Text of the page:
Pasa Tem­pos Mu­sic by New Or­der; and Ralph Vaughan Wil­liams and James MacMil­lan

Pasatiempo - - CONTENTS - — Robert Ker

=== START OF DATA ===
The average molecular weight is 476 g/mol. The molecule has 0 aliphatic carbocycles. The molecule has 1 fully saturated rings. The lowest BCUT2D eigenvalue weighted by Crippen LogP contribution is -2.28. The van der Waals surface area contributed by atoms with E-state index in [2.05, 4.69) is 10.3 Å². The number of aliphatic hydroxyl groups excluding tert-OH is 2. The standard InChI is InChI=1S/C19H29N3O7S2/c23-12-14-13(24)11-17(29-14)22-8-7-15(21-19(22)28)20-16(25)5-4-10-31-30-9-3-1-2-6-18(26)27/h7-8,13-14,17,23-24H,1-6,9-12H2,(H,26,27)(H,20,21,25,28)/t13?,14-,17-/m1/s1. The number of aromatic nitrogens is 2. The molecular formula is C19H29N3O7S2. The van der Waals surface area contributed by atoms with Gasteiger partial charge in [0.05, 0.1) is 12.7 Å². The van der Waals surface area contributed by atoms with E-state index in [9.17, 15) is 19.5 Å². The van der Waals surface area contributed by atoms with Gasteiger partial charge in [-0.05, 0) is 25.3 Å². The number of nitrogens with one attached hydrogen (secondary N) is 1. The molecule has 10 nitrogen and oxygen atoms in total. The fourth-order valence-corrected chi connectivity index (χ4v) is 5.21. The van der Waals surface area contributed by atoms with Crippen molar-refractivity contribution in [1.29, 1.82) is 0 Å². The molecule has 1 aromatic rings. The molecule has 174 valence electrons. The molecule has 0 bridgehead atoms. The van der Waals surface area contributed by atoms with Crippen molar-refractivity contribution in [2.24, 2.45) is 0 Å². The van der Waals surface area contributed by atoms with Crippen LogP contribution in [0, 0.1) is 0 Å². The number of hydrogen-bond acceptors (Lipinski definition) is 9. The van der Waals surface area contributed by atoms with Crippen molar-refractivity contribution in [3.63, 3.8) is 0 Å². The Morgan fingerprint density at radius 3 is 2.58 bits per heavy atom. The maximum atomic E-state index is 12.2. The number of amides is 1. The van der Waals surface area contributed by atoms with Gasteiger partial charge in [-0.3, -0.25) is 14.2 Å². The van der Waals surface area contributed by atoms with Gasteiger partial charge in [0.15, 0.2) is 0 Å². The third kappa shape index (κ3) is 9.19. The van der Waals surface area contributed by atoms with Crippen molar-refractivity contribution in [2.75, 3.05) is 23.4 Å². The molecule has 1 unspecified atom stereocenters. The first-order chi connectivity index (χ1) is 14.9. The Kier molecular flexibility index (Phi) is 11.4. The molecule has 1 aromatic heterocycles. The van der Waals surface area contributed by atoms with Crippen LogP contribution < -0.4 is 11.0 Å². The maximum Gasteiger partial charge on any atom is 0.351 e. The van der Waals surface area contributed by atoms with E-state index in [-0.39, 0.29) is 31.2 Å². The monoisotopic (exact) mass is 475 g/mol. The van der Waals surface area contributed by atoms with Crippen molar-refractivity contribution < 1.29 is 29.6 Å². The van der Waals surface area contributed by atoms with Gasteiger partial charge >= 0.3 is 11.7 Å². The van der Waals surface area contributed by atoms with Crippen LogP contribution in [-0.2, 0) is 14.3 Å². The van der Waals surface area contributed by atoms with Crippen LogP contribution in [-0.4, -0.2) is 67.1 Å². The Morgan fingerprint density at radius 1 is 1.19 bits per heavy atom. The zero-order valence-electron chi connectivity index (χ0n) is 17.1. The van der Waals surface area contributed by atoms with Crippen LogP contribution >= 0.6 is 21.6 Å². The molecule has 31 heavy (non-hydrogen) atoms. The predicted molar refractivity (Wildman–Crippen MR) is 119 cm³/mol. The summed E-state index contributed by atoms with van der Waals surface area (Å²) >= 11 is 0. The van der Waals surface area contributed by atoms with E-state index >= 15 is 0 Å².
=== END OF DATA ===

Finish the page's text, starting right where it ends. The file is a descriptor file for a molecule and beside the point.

Records) It’s now been 35 years since New Or­der shed its Joy Di­vi­sion roots, help­ing usher in the 1980s and the en­tire genre of dance rock — and the band sounds as youth­ful and spry as ever. Part of that may come down to the de­par­ture of bassist Peter Hook, who helped pro­vide so much of the group’s sig­na­ture sound but whose grumpi­ness be­came a drag on the band’s over­all mind-set. It’s true that a lot of the bass lines on Mu­sic Com­plete don’t sound like vin­tage New Or­der, but if the re­sults are as joy­ful as this, then it’s a fair trade. Maybe New Or­der even got a bit ov­er­en­thu­si­as­tic; this al­bum, its first in a decade, runs a bit long. The highs, how­ever, reach or­bit. This is noth­ing new — New Or­der has al­ways been a sin­gles band rather than an al­bum band — but what may be sur­pris­ing is how fresh it all sounds. The rhythms dis­till decades of club cul­ture into in­fec­tious jams that of­ten stretch past the five-minute mark. Songs such as “Peo­ple on the High Line” and “Sin­gu­lar­ity” boast hooks that re­lent­lessly weaken all re­sis­tance, de­spite some goofy lyrics. Some of the sounds feel dated, but they’re just tools to the band. Dance rock en­joyed a nice re­vival in the 2000s, but New Or­der re­mains among the very best, in large part be­cause it has un­der­stood the ex­pres­sive power of dance mu­sic bet­ter than just about ev­ery­one.

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